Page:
Once I committed to “walking the walk,” I was challenged and encouraged to show up at events that are offered and coordinated by people of color. These events, I have found, are fundamentally different from events that are intended for people of color but are coordinated by well-intentioned White people. For one thing, there are many more people of color participating at events that are coordinated by people of color. Also, the presenters, facilitators, emcees, etc. are often people of color, which sends a strong message to young people about who is able to be in positions of leadership. Granted, the more I show up and the more I “walk the walk,” the more likely I will say or do something out of my good intentions that are hurtful or unknowingly oppressive. When this happens–and it does!–I must be disciplined enough to receive the feedback with humility, and I must be disciplined enough to stay present, to keep engaged, and to show up again anyway.
Take responsibility for self-education about oppression, privilege, and history.
I am often tempted to ask people of color to tell me about an event that they reference or a historical figure that they talk about. It’s a subtle form of privilege to be accustomed to asking questions and having answers provided me without my having to do any real work. It’s a form of “taking” without giving back or without being held accountable for how the “taken” information might be used. Educating myself about a history that seldom gets told in the mainstream educational system or by the mainstream media also is a way for me to practice humility and to begin to lend credibility to the hidden history of a people long oppressed.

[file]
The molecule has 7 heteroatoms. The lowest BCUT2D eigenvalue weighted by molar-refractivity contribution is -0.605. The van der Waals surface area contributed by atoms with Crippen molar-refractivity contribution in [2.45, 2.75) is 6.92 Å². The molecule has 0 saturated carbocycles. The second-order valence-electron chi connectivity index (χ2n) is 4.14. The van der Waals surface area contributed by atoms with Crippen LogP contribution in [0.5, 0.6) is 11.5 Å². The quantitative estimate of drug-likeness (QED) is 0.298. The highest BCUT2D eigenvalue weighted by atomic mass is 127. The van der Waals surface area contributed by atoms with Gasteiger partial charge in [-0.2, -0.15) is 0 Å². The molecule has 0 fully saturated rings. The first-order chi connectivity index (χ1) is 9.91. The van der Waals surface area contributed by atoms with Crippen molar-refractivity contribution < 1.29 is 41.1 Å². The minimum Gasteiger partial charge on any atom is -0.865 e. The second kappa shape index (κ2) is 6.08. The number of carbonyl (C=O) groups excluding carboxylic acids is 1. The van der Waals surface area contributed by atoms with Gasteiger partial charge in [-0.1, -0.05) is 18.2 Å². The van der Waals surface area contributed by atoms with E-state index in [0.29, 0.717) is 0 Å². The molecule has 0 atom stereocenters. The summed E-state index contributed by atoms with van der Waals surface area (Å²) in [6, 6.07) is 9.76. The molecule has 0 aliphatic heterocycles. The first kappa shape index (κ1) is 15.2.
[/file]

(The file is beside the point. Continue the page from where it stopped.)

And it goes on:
Get connected with people who are also engaged in the work of undoing racism and of examining White privilege.
One of the most important assets to me in this new walk are my friends and acquaintances who are also examining White privilege or are involved in anti-racism work. I need people who “get privilege” to challenge me when we fall back into my all-too-familiar patterns of defensiveness, good intentions, and staying away. By having people in my life who have walked this path a bit ahead of me, I have hope for becoming more aware of how racism shows up and what I can do about it–personally, interpersonally, institutionally, and systemically. And by staying in touch with people who are newer than I am to this journey, I can encourage them to keep at it, or invite them to join me at an event, or just witness them in their struggle to move from talking the talk to walking the walk.
*Neither of which is currently the case; these are hypotheticals in my local Quaker community.
About Liz Oppenheimer: Liz identifies as having a lot of unearned privilege: she is White, owning class, well educated, cisgender, able-bodied, and a natural-born U.S. citizen. She was raised a Jew and identifies as a monogamous bisexual woman. She is married to a woman, under the care of Twin Cities Friends Meeting (St. Paul, Minnesota). Liz has edited and published Writing Cheerfully on the Web, a collection of online essays about Quakerism; and every now and then she blogs at The Good Raised Up, http://thegoodraisedup.blogspot.com